About an hour ago he’d struck the northern edge of a line of trees. He cut south beneath their shelter and relaxed with his first satisfaction when the ragged line widened about him into a small sheltering forest. Soon he’d stop for the day and rest in the comfort of the trees’ cover. He’d walked all night, and driven all the previous night, and he’d earned a rest. But maybe he could manage another mile first.
And then he stumbled from cover and fell down a little slope into a pool of dawnlight that splashed across his hands as if he was the pebble tossed into the pond, and when he raised his head to look about, he found himself staring across a kitchen garden into the eyes of the most beautiful girl in the world.
He couldn’t move. He crouched on hands and knees, gasping for breath, and measured the depth of surprise in those incredible eyes. Everything around him faded into insignificance, even the pain pounding its insistent rumba rhythm. Confused thoughts stumbled through his brain, each just showing itself for a moment as if afraid to break cover, and he wondered who she could possibly be. Had Sir Thomas Wyatt seen such a look in Anne Boleyn’s fine dark eyes? Whoso list to hunt, I know where is an hind, But as for me, alas —
“Alcock?” she called. Her voice was English, of course, cultured and measured like a poetry reading. “Alcock, is that you?”
Faust shook his head. Nope, not Alcock. And with a beck ye shall me call —
She grabbed a shotgun and rose from the farmhouse stoop. “Who are you?”
Whatever answer Wyatt had received no longer mattered. Poetry vanished like a season past. Cripes, was he still drunk? Mooning away while she shot his prat off? Faust scrambled up and spun back to the little rampart.
But the farmyard, and his head, spun tighter. His feet tried to follow, then the horizon and the rest of the world joined the dance. He hit the ground full-length and cried out as pain ricocheted through his body. For a moment he could only lie still while the echoes faded like ghosts into the depths of his brain. If he could escape back into the forest while she went for help —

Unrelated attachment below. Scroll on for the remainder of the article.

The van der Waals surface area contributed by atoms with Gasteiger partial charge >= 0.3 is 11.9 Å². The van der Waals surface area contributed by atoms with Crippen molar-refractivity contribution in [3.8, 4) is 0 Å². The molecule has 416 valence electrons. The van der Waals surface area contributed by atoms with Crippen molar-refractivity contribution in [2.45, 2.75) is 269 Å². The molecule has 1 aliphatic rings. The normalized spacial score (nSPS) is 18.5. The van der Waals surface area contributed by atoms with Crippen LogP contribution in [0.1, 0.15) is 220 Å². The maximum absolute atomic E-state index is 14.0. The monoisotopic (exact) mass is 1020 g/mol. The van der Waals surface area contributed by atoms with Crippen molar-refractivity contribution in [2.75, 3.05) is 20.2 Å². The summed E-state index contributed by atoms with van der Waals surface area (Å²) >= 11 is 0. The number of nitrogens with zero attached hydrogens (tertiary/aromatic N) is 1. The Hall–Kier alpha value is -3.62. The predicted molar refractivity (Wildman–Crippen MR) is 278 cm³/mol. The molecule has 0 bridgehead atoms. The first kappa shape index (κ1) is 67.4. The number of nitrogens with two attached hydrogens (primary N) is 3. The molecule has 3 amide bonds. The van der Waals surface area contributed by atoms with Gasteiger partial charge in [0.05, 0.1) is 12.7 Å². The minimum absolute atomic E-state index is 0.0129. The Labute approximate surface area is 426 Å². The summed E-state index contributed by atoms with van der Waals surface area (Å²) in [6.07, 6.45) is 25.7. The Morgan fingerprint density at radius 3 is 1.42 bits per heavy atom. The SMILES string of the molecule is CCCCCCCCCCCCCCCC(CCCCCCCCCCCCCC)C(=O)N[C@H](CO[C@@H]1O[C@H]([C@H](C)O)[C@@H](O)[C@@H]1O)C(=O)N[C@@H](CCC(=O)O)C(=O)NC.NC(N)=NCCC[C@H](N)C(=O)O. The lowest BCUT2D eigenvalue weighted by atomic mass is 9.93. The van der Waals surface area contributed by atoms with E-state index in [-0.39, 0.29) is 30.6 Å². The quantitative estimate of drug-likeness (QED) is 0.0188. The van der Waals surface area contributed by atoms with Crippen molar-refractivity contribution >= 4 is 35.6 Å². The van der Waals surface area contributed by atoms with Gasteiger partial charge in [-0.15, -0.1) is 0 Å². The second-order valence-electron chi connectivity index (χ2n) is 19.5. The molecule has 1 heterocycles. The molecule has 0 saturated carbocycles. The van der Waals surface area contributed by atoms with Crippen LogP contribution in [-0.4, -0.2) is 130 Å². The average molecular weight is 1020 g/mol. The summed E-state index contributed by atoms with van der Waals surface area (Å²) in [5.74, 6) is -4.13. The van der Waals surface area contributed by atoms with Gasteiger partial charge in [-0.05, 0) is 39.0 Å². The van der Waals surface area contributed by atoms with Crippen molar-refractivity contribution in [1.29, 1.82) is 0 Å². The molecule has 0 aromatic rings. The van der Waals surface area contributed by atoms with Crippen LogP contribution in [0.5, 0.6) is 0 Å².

He scrabbled up, grabbed for a handhold on the little rampart, glanced over his shoulder. And froze.
A pair of dark brogues were planted among the rows of staked tomatoes, beyond his reach. A pair of shapely, naked legs rose above them and disappeared into the depths of a tweed skirt. Above the skirt rose a body — the most beautiful body in the world — but then he saw the bore of the shotgun aimed at him, a finger curled about the trigger, and his fingers dug into the dirt of the bank. He raised his gaze to meet hers.
Not Anne Boleyn; Campaspe. Cupid and my Campaspe played at cards for kisses; Cupid paid —
— and he’d pay if he moved. The bore of the shotgun never wavered from his center of mass. He couldn’t bring himself to look down, though, because it would mean looking away from her face, a heart-shape framed by a dark auburn bob, the short ends whipped across her mouth and jutting chin. Her fiery hazel eyes, her coral lips, the roses in her flushed face, were mesmerizing. At this range, she couldn’t miss if she was blind --
— and the pellets would rip his guts out.
Maybe he wasn’t drunk. Maybe he was crazy.
You know, enemy territory, enemy inhabitants. Including the beautiful woman with the shotgun, the one she's pointing at you. Sober up, Faust.
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